Questions from a reader

A friend and reader left some great questions in the comments section to a recent post. I’ve answered three of them today, and will answer the rest in a future post.

1) You mention that you change your online banking passwords every three months. What is your reasoning for doing this? If you have a high security password, is their an increased risk in it being broken the longer you keep using it?

I change my critically important passwords (banking and email) every three months just in case someone has figured them out. The biggest risk, as I see it, is from keyloggers. If keylogging software lodges itself in your computer even for a couple of days (in between virus scans, for example), it could steal your passwords and send them to a bad guy without tipping you off that anything is wrong.

2) Do you recommend having a different password for every different type of account you have? What are the risks in using the same password for multiple things?

I recommend having a different password for each of your important accounts. The risk of using the same password for everything is that someone who gets the password to one of your accounts gets access to all of them. Your bank probably does a good job of preventing people from getting into their databases, but may not. If you were a hacker, how would you approach this problem, knowing that many people use the same password over and over?

Personally, I use the same password for accounts that would not cause me to weep if a criminal got access to them. I use distinct, strong, and frequently changed passwords for the rest.

3) I see the security threat in forgetting to logout of a email account, bank account, etc. at a public computer; someone could come on the computer after you and breach your privacy. Is there a threat of keeping accounts open for an extended period of time on a private computer?

I’m not very concerned about it. There is a danger that information sent from your computer to, say, your bank’s servers (and back again) is intercepted by some clever person, but there is little you can do about this. You can avoid wireless connections or avoid the internet completely, but most people (including me) would find this to be an unacceptable tradeoff.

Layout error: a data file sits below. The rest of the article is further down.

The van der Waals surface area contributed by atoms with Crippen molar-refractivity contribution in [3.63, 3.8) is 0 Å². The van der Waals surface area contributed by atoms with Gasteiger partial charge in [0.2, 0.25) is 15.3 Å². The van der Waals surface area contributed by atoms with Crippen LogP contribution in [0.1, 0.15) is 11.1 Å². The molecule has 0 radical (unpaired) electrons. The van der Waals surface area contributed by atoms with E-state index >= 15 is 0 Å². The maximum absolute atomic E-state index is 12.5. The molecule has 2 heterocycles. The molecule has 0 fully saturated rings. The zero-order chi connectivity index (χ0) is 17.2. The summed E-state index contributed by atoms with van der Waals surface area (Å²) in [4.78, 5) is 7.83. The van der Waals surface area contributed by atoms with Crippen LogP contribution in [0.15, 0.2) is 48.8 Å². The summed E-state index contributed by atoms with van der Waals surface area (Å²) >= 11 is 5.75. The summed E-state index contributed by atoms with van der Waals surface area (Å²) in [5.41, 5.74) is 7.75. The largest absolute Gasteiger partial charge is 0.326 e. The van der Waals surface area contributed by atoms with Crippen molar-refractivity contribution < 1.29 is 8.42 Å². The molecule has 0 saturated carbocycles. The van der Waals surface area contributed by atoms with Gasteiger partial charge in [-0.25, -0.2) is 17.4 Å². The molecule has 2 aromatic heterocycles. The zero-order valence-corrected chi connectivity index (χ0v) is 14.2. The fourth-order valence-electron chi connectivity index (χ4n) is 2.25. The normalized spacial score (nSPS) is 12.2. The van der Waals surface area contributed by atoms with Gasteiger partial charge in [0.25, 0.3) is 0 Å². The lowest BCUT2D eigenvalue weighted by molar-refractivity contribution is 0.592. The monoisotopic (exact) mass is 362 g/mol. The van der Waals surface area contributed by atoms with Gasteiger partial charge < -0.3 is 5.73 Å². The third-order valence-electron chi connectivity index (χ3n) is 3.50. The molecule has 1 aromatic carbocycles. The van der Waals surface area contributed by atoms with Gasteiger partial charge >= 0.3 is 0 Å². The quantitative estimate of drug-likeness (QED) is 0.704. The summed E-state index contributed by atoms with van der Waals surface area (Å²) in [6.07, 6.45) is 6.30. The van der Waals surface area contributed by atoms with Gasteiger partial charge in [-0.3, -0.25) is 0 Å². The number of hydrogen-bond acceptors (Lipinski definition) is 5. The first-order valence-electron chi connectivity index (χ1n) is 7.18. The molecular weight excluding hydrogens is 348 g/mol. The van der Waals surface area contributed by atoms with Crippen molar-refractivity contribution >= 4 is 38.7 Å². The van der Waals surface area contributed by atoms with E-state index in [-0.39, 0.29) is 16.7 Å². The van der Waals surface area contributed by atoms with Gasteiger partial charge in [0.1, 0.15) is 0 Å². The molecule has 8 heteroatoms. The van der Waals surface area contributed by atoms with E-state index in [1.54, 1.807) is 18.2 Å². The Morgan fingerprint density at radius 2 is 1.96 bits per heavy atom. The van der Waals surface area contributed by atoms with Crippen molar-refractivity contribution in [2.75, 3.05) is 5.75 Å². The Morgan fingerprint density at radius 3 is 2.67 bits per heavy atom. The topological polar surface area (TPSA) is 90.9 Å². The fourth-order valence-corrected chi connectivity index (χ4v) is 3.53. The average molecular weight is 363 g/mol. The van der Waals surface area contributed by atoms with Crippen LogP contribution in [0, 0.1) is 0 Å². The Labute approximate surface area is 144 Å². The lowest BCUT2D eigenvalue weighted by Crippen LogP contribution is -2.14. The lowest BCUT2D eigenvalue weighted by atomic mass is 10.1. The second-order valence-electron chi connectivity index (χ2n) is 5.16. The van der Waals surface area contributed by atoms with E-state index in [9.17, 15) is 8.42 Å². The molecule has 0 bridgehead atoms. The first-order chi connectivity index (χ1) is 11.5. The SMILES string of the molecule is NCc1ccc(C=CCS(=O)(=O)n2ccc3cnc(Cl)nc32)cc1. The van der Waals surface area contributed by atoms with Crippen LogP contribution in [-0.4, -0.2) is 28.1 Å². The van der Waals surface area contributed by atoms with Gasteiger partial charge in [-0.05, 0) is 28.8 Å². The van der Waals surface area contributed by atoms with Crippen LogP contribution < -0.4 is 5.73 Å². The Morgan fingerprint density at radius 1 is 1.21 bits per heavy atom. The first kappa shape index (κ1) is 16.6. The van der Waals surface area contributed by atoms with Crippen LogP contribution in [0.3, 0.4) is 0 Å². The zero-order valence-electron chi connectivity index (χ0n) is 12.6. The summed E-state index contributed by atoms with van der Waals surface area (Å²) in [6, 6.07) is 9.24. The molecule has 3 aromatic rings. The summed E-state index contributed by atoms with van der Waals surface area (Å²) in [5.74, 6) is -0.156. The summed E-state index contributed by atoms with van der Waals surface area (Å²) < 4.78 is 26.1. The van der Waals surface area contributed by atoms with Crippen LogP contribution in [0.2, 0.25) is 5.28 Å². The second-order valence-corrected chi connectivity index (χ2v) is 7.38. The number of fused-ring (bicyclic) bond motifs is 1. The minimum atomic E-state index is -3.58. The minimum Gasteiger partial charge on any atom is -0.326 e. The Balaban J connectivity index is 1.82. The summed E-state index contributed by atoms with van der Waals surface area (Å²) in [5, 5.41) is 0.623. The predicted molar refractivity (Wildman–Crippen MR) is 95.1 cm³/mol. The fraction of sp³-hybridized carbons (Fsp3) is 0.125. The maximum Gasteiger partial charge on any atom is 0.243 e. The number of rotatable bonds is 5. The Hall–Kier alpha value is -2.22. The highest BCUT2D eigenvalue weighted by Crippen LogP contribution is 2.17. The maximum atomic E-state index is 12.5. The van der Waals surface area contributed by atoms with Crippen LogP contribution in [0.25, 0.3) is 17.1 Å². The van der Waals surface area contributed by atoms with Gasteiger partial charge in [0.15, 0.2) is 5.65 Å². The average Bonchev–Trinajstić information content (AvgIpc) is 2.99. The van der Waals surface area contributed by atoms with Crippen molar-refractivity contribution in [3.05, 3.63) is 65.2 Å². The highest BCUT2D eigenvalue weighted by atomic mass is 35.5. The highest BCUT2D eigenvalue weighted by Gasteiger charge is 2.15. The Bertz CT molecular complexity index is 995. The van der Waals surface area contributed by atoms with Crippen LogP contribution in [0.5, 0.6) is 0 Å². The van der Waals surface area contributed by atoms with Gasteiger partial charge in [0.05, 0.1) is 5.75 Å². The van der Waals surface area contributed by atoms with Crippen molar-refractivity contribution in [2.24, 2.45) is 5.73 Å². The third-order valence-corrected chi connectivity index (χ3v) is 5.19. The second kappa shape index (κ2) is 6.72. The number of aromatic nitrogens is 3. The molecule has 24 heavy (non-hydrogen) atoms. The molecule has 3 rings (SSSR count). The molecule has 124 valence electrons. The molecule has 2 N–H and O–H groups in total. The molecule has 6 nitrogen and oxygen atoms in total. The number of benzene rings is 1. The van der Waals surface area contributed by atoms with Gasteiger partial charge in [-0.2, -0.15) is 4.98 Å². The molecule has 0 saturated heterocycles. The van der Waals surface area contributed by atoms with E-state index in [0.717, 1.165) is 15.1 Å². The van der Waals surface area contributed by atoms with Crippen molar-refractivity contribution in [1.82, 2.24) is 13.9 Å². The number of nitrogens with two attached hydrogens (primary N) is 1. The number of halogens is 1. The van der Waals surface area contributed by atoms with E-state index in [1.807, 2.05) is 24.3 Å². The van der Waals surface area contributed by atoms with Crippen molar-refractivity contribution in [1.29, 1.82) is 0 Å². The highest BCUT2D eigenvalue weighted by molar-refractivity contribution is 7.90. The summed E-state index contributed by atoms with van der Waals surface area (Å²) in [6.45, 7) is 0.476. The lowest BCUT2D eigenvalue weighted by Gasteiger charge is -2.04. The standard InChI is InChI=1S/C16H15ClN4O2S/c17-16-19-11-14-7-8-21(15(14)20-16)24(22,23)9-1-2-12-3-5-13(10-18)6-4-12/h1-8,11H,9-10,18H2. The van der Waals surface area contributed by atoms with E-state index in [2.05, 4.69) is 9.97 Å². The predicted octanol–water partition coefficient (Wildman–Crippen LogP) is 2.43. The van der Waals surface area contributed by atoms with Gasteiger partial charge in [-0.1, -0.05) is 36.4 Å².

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The cost of phishing

Late last year, Consumer Reports determined by survey that one in 81 Americans got phished in 2007. The average phishing victim lost $200.

What does this mean for you?

People who assess risk often talk about “expected costs”, which they calculate by multiplying the probability of an event by its cost. The expected cost, then, of getting phished in a given year is 1/81*200 = $2.50.

How can we make sense of the $2.50 figure? One way to think about it is this: it is the amount you would have to pay an insurance company each year for them to be willing to pay out your losses to phishing, should they occur. If the insurance company covered all Americans at this rate, they would break even on their costs.

Seen this way, the threat of phishing isn’t that great. The danger of identity theft when phishers get your bank account information is perhaps greater, but the actual monetary loss, at least on average, is minimal.

Banks get it

I changed my banking passwords today, something I do about every three months. After doing so, I received emails from each bank informing me that my passwords had been changed – and advising me that I ought to get in touch with them if I had not done the changing. Here’s the email I got from RBC:

Email from my bank after I changed my password

What they get right

They get a couple things right. First, sending an email to me when my password is changed is a great idea. If someone else had changed my password, I would learn about it quickly. (What would happen, though, if that person changed the email address on file at the same time? No problem: when an email address change is made, a notification is sent to the old email address.)

Second, they assure me in the email that “RBC will never ask you to provide, confirm or verify confidential information like your online banking ID, password, account numbers, balances or PIN through regular email.” That’s super. If I ever get an email asking me to confirm confidential information, I’ll know it’s fake.

What they get wrong

I do have one minor complaint. It would be better if my bank refrained from including phone numbers and clickable links in the email. I could imagine a scenario where a phisher sends an email identical to this one, except that the links and phone numbers direct the user to a phishing source. Once the user is on the phisher’s website or is talking to a phisher, he might forget all about the promise in the email to never ask about confidential information.

On the other hand, if banking customers get used to the idea that legitimate banks never send emails with links or phone numbers inside them, phishers would have trouble indeed getting people to contact them.

Edited to Add (2 Mar 2008): Note that my bank included my name in the email, something many banks do. So if you ever receive an email from what is ostensibly your bank that lacks your full name (“Dear Customer” or the like), be wary.

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